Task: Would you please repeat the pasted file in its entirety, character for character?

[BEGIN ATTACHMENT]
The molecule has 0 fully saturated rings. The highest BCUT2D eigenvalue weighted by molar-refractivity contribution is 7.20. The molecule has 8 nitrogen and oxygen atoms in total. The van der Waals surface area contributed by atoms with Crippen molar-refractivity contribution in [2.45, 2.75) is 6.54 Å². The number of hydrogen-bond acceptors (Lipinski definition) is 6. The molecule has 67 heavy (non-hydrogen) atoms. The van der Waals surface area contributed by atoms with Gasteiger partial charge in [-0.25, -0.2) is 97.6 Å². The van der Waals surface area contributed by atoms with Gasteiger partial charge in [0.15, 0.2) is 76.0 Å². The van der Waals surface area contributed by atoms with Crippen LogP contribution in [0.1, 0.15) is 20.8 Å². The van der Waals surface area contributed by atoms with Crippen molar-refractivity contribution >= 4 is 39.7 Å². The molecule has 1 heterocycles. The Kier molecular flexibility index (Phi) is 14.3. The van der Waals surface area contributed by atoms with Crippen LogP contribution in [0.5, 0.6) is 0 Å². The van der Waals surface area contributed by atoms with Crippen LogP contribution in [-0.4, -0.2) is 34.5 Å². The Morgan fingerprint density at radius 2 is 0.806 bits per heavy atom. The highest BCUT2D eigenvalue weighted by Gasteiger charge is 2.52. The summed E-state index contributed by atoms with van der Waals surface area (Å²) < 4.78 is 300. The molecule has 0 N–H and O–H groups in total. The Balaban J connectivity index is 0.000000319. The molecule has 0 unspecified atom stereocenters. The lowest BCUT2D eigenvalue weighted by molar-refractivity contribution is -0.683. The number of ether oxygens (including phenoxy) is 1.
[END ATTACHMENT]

The molecule has 0 fully saturated rings. The highest BCUT2D eigenvalue weighted by molar-refractivity contribution is 7.20. The molecule has 8 nitrogen and oxygen atoms in total. The van der Waals surface area contributed by atoms with Crippen molar-refractivity contribution in [2.45, 2.75) is 6.54 Å². The number of hydrogen-bond acceptors (Lipinski definition) is 6. The molecule has 67 heavy (non-hydrogen) atoms. The van der Waals surface area contributed by atoms with Gasteiger partial charge in [-0.25, -0.2) is 97.6 Å². The van der Waals surface area contributed by atoms with Gasteiger partial charge in [0.15, 0.2) is 76.0 Å². The van der Waals surface area contributed by atoms with Crippen LogP contribution in [0.1, 0.15) is 20.8 Å². The van der Waals surface area contributed by atoms with Crippen molar-refractivity contribution >= 4 is 39.7 Å². The molecule has 1 heterocycles. The Kier molecular flexibility index (Phi) is 14.3. The van der Waals surface area contributed by atoms with Crippen LogP contribution in [0.5, 0.6) is 0 Å². The van der Waals surface area contributed by atoms with Crippen LogP contribution in [-0.4, -0.2) is 34.5 Å². The Morgan fingerprint density at radius 2 is 0.806 bits per heavy atom. The highest BCUT2D eigenvalue weighted by Gasteiger charge is 2.52. The summed E-state index contributed by atoms with van der Waals surface area (Å²) < 4.78 is 300. The molecule has 0 N–H and O–H groups in total. The Balaban J connectivity index is 0.000000319. The molecule has 0 unspecified atom stereocenters. The lowest BCUT2D eigenvalue weighted by molar-refractivity contribution is -0.683. The number of ether oxygens (including phenoxy) is 1.